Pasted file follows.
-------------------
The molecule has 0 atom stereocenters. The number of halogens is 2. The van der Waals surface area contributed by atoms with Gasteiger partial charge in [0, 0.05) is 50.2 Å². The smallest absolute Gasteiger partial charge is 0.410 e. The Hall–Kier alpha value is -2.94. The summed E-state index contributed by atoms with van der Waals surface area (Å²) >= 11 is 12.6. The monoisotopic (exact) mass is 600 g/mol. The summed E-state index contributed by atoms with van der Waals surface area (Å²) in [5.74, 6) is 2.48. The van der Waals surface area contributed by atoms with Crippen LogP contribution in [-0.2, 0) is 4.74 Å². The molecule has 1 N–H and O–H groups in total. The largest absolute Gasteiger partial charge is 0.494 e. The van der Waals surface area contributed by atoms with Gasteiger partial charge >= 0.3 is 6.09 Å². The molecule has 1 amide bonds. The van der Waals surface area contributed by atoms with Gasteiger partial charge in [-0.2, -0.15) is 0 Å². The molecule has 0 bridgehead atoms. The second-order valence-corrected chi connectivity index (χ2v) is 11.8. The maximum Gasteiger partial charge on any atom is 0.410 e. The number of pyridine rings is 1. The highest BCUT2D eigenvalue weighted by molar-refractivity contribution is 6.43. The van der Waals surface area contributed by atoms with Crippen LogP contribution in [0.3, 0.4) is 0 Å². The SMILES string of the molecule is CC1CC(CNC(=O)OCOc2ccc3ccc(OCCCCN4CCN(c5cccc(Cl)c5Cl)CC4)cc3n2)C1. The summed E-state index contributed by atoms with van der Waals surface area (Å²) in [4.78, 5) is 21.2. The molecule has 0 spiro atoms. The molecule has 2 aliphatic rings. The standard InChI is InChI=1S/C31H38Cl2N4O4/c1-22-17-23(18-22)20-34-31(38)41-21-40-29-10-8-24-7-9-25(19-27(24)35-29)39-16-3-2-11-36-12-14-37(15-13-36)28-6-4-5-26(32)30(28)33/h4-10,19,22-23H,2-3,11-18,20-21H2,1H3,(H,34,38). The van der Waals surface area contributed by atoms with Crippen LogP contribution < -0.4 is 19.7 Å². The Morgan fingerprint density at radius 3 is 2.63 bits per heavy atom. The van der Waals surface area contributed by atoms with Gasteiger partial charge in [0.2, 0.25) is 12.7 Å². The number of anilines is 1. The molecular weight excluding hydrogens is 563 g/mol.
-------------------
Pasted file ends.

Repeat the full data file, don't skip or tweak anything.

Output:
The molecule has 0 atom stereocenters. The number of halogens is 2. The van der Waals surface area contributed by atoms with Gasteiger partial charge in [0, 0.05) is 50.2 Å². The smallest absolute Gasteiger partial charge is 0.410 e. The Hall–Kier alpha value is -2.94. The summed E-state index contributed by atoms with van der Waals surface area (Å²) >= 11 is 12.6. The monoisotopic (exact) mass is 600 g/mol. The summed E-state index contributed by atoms with van der Waals surface area (Å²) in [5.74, 6) is 2.48. The van der Waals surface area contributed by atoms with Crippen LogP contribution in [-0.2, 0) is 4.74 Å². The molecule has 1 N–H and O–H groups in total. The largest absolute Gasteiger partial charge is 0.494 e. The van der Waals surface area contributed by atoms with Gasteiger partial charge >= 0.3 is 6.09 Å². The molecule has 1 amide bonds. The van der Waals surface area contributed by atoms with Gasteiger partial charge in [-0.2, -0.15) is 0 Å². The molecule has 0 bridgehead atoms. The second-order valence-corrected chi connectivity index (χ2v) is 11.8. The maximum Gasteiger partial charge on any atom is 0.410 e. The number of pyridine rings is 1. The highest BCUT2D eigenvalue weighted by molar-refractivity contribution is 6.43. The van der Waals surface area contributed by atoms with Crippen LogP contribution in [0.3, 0.4) is 0 Å². The SMILES string of the molecule is CC1CC(CNC(=O)OCOc2ccc3ccc(OCCCCN4CCN(c5cccc(Cl)c5Cl)CC4)cc3n2)C1. The summed E-state index contributed by atoms with van der Waals surface area (Å²) in [4.78, 5) is 21.2. The molecule has 0 spiro atoms. The molecule has 2 aliphatic rings. The standard InChI is InChI=1S/C31H38Cl2N4O4/c1-22-17-23(18-22)20-34-31(38)41-21-40-29-10-8-24-7-9-25(19-27(24)35-29)39-16-3-2-11-36-12-14-37(15-13-36)28-6-4-5-26(32)30(28)33/h4-10,19,22-23H,2-3,11-18,20-21H2,1H3,(H,34,38). The van der Waals surface area contributed by atoms with Crippen LogP contribution < -0.4 is 19.7 Å². The Morgan fingerprint density at radius 3 is 2.63 bits per heavy atom. The van der Waals surface area contributed by atoms with Gasteiger partial charge in [0.2, 0.25) is 12.7 Å². The number of anilines is 1. The molecular weight excluding hydrogens is 563 g/mol.